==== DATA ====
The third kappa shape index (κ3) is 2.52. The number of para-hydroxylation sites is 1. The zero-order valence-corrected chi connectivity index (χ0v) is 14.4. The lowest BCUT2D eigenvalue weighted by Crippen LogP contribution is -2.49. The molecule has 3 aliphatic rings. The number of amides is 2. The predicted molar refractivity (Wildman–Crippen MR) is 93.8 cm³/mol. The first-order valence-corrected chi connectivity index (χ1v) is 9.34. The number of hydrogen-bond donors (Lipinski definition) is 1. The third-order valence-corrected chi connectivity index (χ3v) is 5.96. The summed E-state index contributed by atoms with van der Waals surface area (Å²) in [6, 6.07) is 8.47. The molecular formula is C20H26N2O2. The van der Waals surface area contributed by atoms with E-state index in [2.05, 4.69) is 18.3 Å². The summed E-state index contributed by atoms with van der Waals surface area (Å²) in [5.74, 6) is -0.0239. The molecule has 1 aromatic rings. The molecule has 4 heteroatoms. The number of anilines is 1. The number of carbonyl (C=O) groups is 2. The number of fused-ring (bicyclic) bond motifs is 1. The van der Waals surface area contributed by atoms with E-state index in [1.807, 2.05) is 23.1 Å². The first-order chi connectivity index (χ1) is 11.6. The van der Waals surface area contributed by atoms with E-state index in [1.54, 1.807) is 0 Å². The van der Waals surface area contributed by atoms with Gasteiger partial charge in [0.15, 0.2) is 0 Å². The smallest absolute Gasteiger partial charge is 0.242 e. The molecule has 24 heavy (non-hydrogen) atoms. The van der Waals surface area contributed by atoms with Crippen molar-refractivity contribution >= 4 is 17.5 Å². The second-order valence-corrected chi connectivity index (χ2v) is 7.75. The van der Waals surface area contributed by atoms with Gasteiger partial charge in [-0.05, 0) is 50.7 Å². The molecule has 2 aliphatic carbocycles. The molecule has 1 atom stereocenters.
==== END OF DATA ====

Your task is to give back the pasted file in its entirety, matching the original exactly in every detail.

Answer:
The third kappa shape index (κ3) is 2.52. The number of para-hydroxylation sites is 1. The zero-order valence-corrected chi connectivity index (χ0v) is 14.4. The lowest BCUT2D eigenvalue weighted by Crippen LogP contribution is -2.49. The molecule has 3 aliphatic rings. The number of amides is 2. The predicted molar refractivity (Wildman–Crippen MR) is 93.8 cm³/mol. The first-order valence-corrected chi connectivity index (χ1v) is 9.34. The number of hydrogen-bond donors (Lipinski definition) is 1. The third-order valence-corrected chi connectivity index (χ3v) is 5.96. The summed E-state index contributed by atoms with van der Waals surface area (Å²) in [6, 6.07) is 8.47. The molecular formula is C20H26N2O2. The van der Waals surface area contributed by atoms with E-state index in [2.05, 4.69) is 18.3 Å². The summed E-state index contributed by atoms with van der Waals surface area (Å²) in [5.74, 6) is -0.0239. The molecule has 1 aromatic rings. The molecule has 4 heteroatoms. The number of anilines is 1. The number of carbonyl (C=O) groups is 2. The number of fused-ring (bicyclic) bond motifs is 1. The van der Waals surface area contributed by atoms with E-state index in [1.807, 2.05) is 23.1 Å². The first-order chi connectivity index (χ1) is 11.6. The van der Waals surface area contributed by atoms with E-state index in [1.54, 1.807) is 0 Å². The van der Waals surface area contributed by atoms with Gasteiger partial charge in [0.15, 0.2) is 0 Å². The smallest absolute Gasteiger partial charge is 0.242 e. The molecule has 24 heavy (non-hydrogen) atoms. The van der Waals surface area contributed by atoms with Crippen molar-refractivity contribution >= 4 is 17.5 Å². The second-order valence-corrected chi connectivity index (χ2v) is 7.75. The van der Waals surface area contributed by atoms with Gasteiger partial charge in [-0.05, 0) is 50.7 Å². The molecule has 2 aliphatic carbocycles. The molecule has 1 atom stereocenters.